Hi fellow members,
I was wondering about changing travellers Chq,s outside of major cities and towns.. Is it practical, as i dont want to be carrying the equivelant of USD200 on me in local currency at one time..
Also im planning to stay for 6 mths and i was thinking of bringing half of my funds in TC and half on a Debit card.. how safe is it to carry TC around on you with all the general safety requirements taken into consideration?
I brought 3 months worth of funds in TC to Asia before and had no problem, but im just concerned that SA will be a little less user friendly in terms of safety and means in which to change TC...Any ideas?
I can't comment on South American countries, but I do know that we had problems in Panama concerning travelers cheques, even in Panama City. We ended up coming home with all of our TCs and used credit cards when able to pay for lodging/food, and for a cash advance.
Our problem was the TC issuer. Our bank switched from American Express to Visa TCs. We ultimately spent most of one day traveling around Panama City to find a bank that would accept them - none found. American Express had cornered the Panamanian market. We were surprised as we hadn't had a problem in the Caribbean using Visa issued cheques. I do take that back - one larger hotel cashed $100 in travelers cheques from their petty cash box. Otherwise, we were out of luck.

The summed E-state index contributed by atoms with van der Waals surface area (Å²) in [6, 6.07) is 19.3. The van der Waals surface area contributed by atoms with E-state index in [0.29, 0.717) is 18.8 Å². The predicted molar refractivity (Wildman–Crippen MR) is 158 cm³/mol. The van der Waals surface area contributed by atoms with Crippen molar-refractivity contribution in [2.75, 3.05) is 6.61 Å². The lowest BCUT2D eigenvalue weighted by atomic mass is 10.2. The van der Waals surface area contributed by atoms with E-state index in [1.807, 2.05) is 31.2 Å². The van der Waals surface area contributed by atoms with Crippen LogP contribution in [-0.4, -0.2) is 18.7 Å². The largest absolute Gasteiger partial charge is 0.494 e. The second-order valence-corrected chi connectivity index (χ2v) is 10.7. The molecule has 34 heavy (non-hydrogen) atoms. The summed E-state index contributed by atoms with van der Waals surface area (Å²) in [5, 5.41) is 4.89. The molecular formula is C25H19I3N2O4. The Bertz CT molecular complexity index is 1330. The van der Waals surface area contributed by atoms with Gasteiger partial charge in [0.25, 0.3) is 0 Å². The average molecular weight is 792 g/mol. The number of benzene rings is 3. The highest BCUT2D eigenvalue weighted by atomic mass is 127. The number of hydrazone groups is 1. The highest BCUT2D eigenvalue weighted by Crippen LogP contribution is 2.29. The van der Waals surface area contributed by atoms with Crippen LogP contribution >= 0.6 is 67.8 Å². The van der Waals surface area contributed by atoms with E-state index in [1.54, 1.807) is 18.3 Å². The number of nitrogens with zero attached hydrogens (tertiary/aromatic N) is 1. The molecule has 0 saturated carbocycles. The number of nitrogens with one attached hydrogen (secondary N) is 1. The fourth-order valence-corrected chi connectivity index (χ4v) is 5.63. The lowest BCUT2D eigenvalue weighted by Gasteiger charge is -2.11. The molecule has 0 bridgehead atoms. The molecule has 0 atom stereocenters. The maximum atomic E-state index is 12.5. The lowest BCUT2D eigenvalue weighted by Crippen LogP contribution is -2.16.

I do hope that SA countries accept a wider range of cheques.
Don't bring TC; I've never met anyone who cashed them without any trouble. They seem to be just a source of frustration; debit card and credit card is the way to go, as they're pretty much accepted everywhere. ATMs abound, and the number of shops where you can use your debit card is growing rapidly.
If you want safety, open an extra account for your travels, and email home for someone to periodically transfer money from your normal to your travel account. Doesn't get any safer
I couldn't agree with bentivogli more. I spent a year in South America, used my ATM card to draw money in each country in local currency. Good rates, and you can count on getting real (not counterfeit) money from ATMs.
Bonus feature in Argentina, and of course, Ecuador, is you can draw out US dollars as well. This is useful because some tour operators, for example, give you a better price if you pay with USD. Always good to keep $50 in some deep unused or hidden poocket in your backpack "just in case." I was able to "refill" my stash at ATMs.
I also agree with bentivogli on having someone refill your account at home. OR, what I did to keep myself on a budget, I set up recurring payments from a savings account into my checking account each month. Kept my spending in check
Finally, Internet banking rocks - you can check accounts online and even the smallest, poorest towns in S. America have Internet cafes.
Feels good when people agree with you